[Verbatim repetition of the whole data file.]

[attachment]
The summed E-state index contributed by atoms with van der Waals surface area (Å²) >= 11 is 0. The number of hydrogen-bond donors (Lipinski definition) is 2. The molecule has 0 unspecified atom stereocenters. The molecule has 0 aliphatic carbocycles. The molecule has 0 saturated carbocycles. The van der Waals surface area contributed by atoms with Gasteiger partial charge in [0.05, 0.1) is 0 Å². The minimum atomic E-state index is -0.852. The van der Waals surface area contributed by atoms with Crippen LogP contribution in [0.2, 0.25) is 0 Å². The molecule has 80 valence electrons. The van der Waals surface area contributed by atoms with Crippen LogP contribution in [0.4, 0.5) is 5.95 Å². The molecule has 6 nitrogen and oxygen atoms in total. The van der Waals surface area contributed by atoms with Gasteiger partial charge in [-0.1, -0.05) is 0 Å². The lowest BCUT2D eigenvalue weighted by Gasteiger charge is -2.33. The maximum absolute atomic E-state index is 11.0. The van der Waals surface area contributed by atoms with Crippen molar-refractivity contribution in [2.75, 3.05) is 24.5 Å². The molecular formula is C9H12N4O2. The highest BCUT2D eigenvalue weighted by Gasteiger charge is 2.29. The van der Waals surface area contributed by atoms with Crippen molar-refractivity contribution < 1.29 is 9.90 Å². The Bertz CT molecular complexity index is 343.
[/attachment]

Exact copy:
The summed E-state index contributed by atoms with van der Waals surface area (Å²) >= 11 is 0. The number of hydrogen-bond donors (Lipinski definition) is 2. The molecule has 0 unspecified atom stereocenters. The molecule has 0 aliphatic carbocycles. The molecule has 0 saturated carbocycles. The van der Waals surface area contributed by atoms with Gasteiger partial charge in [0.05, 0.1) is 0 Å². The minimum atomic E-state index is -0.852. The van der Waals surface area contributed by atoms with Crippen LogP contribution in [0.2, 0.25) is 0 Å². The molecule has 80 valence electrons. The van der Waals surface area contributed by atoms with Crippen LogP contribution in [0.4, 0.5) is 5.95 Å². The molecule has 6 nitrogen and oxygen atoms in total. The van der Waals surface area contributed by atoms with Gasteiger partial charge in [-0.1, -0.05) is 0 Å². The lowest BCUT2D eigenvalue weighted by Gasteiger charge is -2.33. The maximum absolute atomic E-state index is 11.0. The van der Waals surface area contributed by atoms with Crippen molar-refractivity contribution in [2.75, 3.05) is 24.5 Å². The molecular formula is C9H12N4O2. The highest BCUT2D eigenvalue weighted by Gasteiger charge is 2.29. The van der Waals surface area contributed by atoms with Crippen molar-refractivity contribution < 1.29 is 9.90 Å². The Bertz CT molecular complexity index is 343.